Nomads of Now

Cirque's Varekai pays homage to the circus tradition of traveling wherever there's an audience

The vibrant costumes of Cirque du Soleil's Varekai.
The vibrant costumes of Cirque du Soleil's Varekai.

In the Romani language of the gypsies, varekai means "wherever."

This weekend, wherever is the Spokane Arena, when Cirque du Soleil's Varekai arrives for seven performances.

Members of Varekai's internationally diverse, 50-person acrobatic cast coming to Spokane includes many renowned athletes and performers — a six-time world baton twirling champion from Japan (Arisa Tanaka), and a duo of Ukrainian acrobatic gymnasts (Kateryna Sytnikova and Anastasiya Melnychenko) who've won two world titles.

But chances are we wouldn't recognize these women on the street, nor be able to pick them out on stage by skill alone.

Most of the Montreal-based troupe's performers either competed at the elite level in their respective disciplines, grew up in the circus or went to circus school, says Vanessa Napoli, the show's publicist. In part thanks to Cirque's international prominence, finding daring, strong and dexterous acrobats and dancers has become much easier now, Napoli notes.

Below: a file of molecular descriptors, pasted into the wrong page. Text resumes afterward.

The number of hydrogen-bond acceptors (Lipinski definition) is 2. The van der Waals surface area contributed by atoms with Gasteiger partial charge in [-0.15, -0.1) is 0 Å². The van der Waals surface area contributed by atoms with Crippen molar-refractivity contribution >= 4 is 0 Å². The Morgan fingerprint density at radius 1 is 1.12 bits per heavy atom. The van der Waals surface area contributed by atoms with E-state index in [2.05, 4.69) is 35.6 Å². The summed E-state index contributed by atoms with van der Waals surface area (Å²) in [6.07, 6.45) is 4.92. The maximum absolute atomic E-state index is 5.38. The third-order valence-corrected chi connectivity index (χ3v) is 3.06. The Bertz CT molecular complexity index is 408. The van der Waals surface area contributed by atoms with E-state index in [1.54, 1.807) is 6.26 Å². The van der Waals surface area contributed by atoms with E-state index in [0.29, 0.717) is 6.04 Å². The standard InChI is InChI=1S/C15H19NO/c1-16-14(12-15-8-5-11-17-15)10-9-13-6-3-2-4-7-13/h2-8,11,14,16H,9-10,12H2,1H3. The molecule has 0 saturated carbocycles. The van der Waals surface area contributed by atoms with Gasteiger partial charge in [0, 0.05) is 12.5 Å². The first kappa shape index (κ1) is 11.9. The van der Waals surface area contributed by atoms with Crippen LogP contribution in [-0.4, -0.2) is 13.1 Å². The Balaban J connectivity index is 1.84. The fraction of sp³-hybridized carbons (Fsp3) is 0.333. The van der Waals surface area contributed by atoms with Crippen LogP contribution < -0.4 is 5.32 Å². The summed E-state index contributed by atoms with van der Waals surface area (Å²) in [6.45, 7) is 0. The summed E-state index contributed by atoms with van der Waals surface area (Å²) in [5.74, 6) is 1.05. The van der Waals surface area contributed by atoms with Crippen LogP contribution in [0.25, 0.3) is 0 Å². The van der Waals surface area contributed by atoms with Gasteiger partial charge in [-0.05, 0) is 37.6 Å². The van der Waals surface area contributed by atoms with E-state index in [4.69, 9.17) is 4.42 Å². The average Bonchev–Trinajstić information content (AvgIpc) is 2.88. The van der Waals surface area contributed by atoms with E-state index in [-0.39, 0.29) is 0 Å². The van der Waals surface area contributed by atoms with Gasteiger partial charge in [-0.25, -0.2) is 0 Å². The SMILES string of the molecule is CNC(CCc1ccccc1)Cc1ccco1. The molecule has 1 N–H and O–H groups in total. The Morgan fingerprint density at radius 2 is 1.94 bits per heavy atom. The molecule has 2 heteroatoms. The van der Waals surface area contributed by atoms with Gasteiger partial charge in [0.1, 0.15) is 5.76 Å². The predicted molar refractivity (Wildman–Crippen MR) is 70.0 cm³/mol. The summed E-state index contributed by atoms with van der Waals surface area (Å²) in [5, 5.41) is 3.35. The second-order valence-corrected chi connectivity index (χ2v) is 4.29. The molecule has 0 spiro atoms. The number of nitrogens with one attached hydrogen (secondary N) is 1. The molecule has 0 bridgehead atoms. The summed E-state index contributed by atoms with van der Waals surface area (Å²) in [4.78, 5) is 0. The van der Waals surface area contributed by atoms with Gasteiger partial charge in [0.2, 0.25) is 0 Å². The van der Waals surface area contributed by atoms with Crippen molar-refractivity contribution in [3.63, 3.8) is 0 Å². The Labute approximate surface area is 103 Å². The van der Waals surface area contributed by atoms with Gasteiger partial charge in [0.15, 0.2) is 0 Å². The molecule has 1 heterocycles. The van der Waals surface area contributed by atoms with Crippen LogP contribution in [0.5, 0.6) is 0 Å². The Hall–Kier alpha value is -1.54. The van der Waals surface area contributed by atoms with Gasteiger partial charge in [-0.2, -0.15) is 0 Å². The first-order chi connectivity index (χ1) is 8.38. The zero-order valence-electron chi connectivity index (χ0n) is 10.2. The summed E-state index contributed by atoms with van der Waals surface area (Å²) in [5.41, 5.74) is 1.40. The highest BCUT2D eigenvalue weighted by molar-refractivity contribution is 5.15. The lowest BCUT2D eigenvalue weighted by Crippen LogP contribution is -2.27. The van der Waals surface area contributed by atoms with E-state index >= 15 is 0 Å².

"Twenty years ago it was rare, and part of that was because circus was taboo in that time," she says. "I find Cirque has changed that, and the way people view it. The circus nowadays doesn't mean animal cruelty. Now it's just these talented individuals who took a passion and went with it."

Differing from the dozens of Cirque productions performed around the world since the troupe's rise to prominence in the 1990s and early 2000s, the different acts of Varekai are more linear in plot. Most of Cirque's other shows usually don't follow a distinct story line, but rather embody an overall theme or a loose message to be interpreted at will.

"The show itself is what we could consider a classic Cirque show... but it's unique because it has a story, told through acrobatic language," Napoli says.

That story is the imagined sequel to the Greek myth of Icarus, a character who attempts to flee his mortal life by taking flight with wings made of feathers and wax. When Icarus flies too close to the sun, the wax melts and he plunges to his doom, drowning in the sea. Varekai imagines that instead of plummeting to his death, Icarus lands in a forest inhabited by magical and mysterious creatures — acrobats who don intricate and brightly colored costumes inspired by the natural world.

"He meets these creatures who show him the way, and these key players give him tough love, guidance, nurturing, and he falls in love," Napoli explains. "It's a story about picking yourself up after a fall, which is something people can relate to." ♦

Cirque du Soleil: Varekai • Wed, April 29 through Sun, May 3; Wed-Sat at 7:30 pm, Sat at 4 pm, Sun at 1:30 and 5 pm • $35-$95 • Spokane Arena • 720 W. Mallon •